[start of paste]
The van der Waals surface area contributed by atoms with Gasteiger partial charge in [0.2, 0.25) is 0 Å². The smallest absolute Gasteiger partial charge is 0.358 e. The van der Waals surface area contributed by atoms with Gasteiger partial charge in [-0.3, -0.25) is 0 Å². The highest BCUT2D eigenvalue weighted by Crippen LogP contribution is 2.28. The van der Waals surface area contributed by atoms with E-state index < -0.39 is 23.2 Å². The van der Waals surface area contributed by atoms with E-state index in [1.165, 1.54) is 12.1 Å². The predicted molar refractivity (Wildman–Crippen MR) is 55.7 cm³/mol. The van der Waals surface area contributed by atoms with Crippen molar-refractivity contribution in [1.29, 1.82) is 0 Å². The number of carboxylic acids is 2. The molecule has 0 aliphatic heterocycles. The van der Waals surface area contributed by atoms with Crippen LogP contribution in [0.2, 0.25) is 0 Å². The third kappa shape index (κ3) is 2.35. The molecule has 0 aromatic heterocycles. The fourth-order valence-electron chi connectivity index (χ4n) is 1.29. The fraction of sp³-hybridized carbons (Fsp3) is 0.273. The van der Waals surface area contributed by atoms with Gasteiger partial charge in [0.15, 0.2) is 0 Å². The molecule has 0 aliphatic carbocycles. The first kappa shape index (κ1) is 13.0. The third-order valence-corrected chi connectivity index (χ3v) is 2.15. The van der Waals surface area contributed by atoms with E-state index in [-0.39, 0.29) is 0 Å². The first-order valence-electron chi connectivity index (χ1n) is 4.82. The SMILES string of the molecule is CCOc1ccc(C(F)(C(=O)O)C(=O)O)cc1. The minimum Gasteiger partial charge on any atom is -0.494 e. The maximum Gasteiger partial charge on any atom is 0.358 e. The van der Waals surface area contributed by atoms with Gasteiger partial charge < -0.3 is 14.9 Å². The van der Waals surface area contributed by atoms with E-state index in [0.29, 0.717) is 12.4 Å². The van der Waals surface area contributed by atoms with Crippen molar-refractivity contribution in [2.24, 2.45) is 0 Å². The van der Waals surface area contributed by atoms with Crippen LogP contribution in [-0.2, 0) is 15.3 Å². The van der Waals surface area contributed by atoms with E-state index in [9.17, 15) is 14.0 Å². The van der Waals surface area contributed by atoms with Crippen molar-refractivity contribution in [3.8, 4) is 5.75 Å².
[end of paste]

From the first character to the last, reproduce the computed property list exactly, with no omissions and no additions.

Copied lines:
The van der Waals surface area contributed by atoms with Gasteiger partial charge in [0.2, 0.25) is 0 Å². The smallest absolute Gasteiger partial charge is 0.358 e. The van der Waals surface area contributed by atoms with Gasteiger partial charge in [-0.3, -0.25) is 0 Å². The highest BCUT2D eigenvalue weighted by Crippen LogP contribution is 2.28. The van der Waals surface area contributed by atoms with E-state index < -0.39 is 23.2 Å². The van der Waals surface area contributed by atoms with E-state index in [1.165, 1.54) is 12.1 Å². The predicted molar refractivity (Wildman–Crippen MR) is 55.7 cm³/mol. The van der Waals surface area contributed by atoms with Crippen molar-refractivity contribution in [1.29, 1.82) is 0 Å². The number of carboxylic acids is 2. The molecule has 0 aliphatic heterocycles. The van der Waals surface area contributed by atoms with Crippen LogP contribution in [0.2, 0.25) is 0 Å². The third kappa shape index (κ3) is 2.35. The molecule has 0 aromatic heterocycles. The fourth-order valence-electron chi connectivity index (χ4n) is 1.29. The fraction of sp³-hybridized carbons (Fsp3) is 0.273. The van der Waals surface area contributed by atoms with Gasteiger partial charge in [0.15, 0.2) is 0 Å². The molecule has 0 aliphatic carbocycles. The first kappa shape index (κ1) is 13.0. The third-order valence-corrected chi connectivity index (χ3v) is 2.15. The van der Waals surface area contributed by atoms with E-state index in [-0.39, 0.29) is 0 Å². The first-order valence-electron chi connectivity index (χ1n) is 4.82. The SMILES string of the molecule is CCOc1ccc(C(F)(C(=O)O)C(=O)O)cc1. The minimum Gasteiger partial charge on any atom is -0.494 e. The maximum Gasteiger partial charge on any atom is 0.358 e. The van der Waals surface area contributed by atoms with Gasteiger partial charge < -0.3 is 14.9 Å². The van der Waals surface area contributed by atoms with E-state index in [0.29, 0.717) is 12.4 Å². The van der Waals surface area contributed by atoms with Crippen molar-refractivity contribution in [2.24, 2.45) is 0 Å². The van der Waals surface area contributed by atoms with Crippen LogP contribution in [-0.2, 0) is 15.3 Å². The van der Waals surface area contributed by atoms with E-state index in [9.17, 15) is 14.0 Å². The van der Waals surface area contributed by atoms with Crippen molar-refractivity contribution in [3.8, 4) is 5.75 Å².